Influencing Towards Stable Multi-Agent Interactions


Learning in multi-agent environments is difficult due to the non-stationarity introduced by an opponent's or partner's changing behaviors. Instead of reactively adapting to the other agent's (opponent or partner) behavior, we propose an algorithm to proactively influence the other agent's strategy to stabilize -- which can restrain the non-stationarity caused by the other agent. We learn a low-dimensional latent representation of the other agent's strategy and the dynamics of how the latent strategy evolves with respect to our robot's behavior. With this learned dynamics model, we can define an unsupervised stability reward to train our robot to deliberately influence the other agent to stabilize towards a single strategy. We demonstrate the effectiveness of stabilizing in improving efficiency of maximizing the task reward in a variety of simulated environments, including autonomous driving, emergent communication, and robot reaching.

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Coordination with a partner can be critical to succeeding in a task. For example, in this game of volleyball, the red and green agents both have the options to either dig for the ball or step back for their partner. (Left) A partner that unpredictably and indecisively switches between digging and staying back can be extremely difficult to coordinate with, potentially costing the match. (Right) By deliberately stepping back, the red agent can stabilize the partner's strategy to dig for the ball, developing a convention that allows for easier learning on how to succeed on the overall task of winning the volleyball match.

Stable Influencing with Latent Intent (SILI)

We learn a dynamics model of the opponent's strategies conditioned on the ego agent's past trajectory. (Left) The latent strategy is learned in an unsupervised way by jointly learning a decoder to predict the state transitions and task rewards. (Right) Then, we combine a stability reward with the task reward to train our policy using RL. The stability reward is unsupervised and defined by minimizing the pairwise distance between the previous two predicted latent strategies.

Experimental Results

Quantitatively, we show the task and stability reward curves across all of our simulated environments. Across all environments, SILI (our method) achieves comparable performance to Oracle. Compared to the other baselines, SILI significantly outperforms them in task reward by learning to stabilize the opponent's strategy. Qualitatively, we show trajectories from interactions with our algorithm SILI compared to baselines to visualize the differences in behavior among algorithms. We show a subset of the baselines in the GIFs with an emphasis on algorithms that converge to an interpretable behavior.

Circle Point Mass

Circle Point Mass: In this environment, the ego agent is trying to get as close to the opponent as possible in a 2D plane, inspired by pursuit-evasion games. The opponent moves between locations along the circumference of a circle. The ego agent never observes the true location (strategy) of the opponent. If the ego agent ends an interaction inside the circle, the opponent jumps counterclockwise to the next target location. If the ego agent ends an interaction outside the circle, the opponent stays at the red target location for the next interaction. We examine four variants of this environment: Circle (3 Goals), Circle (8 Goals), Circle (Continuous), and Circle (Unequal). In Circle (Continuous), there are an infinite number of possible opponent strategies, so we use a continuous latent representation. In Circle (Unequal), there are two opponent strategies that are more beneficial because the ego agent begins the interaction closer to the respective goals, but there is a farther away goal that can be kept stable.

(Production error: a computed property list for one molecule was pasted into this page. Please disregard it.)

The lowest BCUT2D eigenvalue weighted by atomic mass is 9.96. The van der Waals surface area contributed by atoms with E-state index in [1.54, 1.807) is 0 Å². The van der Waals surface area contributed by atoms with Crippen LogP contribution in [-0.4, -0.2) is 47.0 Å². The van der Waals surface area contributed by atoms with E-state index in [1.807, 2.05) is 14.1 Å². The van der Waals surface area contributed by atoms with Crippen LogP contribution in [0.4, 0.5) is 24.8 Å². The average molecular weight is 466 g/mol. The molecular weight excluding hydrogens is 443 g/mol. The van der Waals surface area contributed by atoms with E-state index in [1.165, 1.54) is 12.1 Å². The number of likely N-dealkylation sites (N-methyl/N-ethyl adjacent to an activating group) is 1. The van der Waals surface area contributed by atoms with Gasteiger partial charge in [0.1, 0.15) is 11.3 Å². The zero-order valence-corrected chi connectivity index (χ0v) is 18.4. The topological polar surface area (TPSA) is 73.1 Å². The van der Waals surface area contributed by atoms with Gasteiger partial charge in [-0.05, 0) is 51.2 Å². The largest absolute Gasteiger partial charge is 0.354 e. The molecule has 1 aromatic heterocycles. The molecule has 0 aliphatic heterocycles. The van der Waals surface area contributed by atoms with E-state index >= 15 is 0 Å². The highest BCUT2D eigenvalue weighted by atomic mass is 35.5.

The GIFs below show results from the Circle (3 Goals) environment, where the ego agent begins the interaction at the center of the circle and is trying to reach the opponent, who is represented by the filled in, colored goal (red, green, or blue). Each frame displays an entire trajectory from an interaction with the opponent.


SILI learns to stabilize the opponent's strategy by safely ending each interaction outside of the circle. By doing so, SILI can more easily optimize for the task reward by going near the red target.


LILI learns a latent representation of the opponent's strategy, but does not optimize for stabilizing, so LILI tries to learn the nuances of the complex latent dynamics of the opponent's strategy. As LILI greedily optimizes for the task reward by moving closer to the circle's boundary, LILI risks encountering an unexpected transition of the opponent's strategy.


Stable is the variant of SILI that purely optimizes for stabilizing. Notice that Stable does learn to end each interaction outside the circle and has no incentive to move near the true goal.


Since SAC does not model the opponent's strategies, the local optimum is to move towards the centroid of the 3 goals if the true goal is unknown.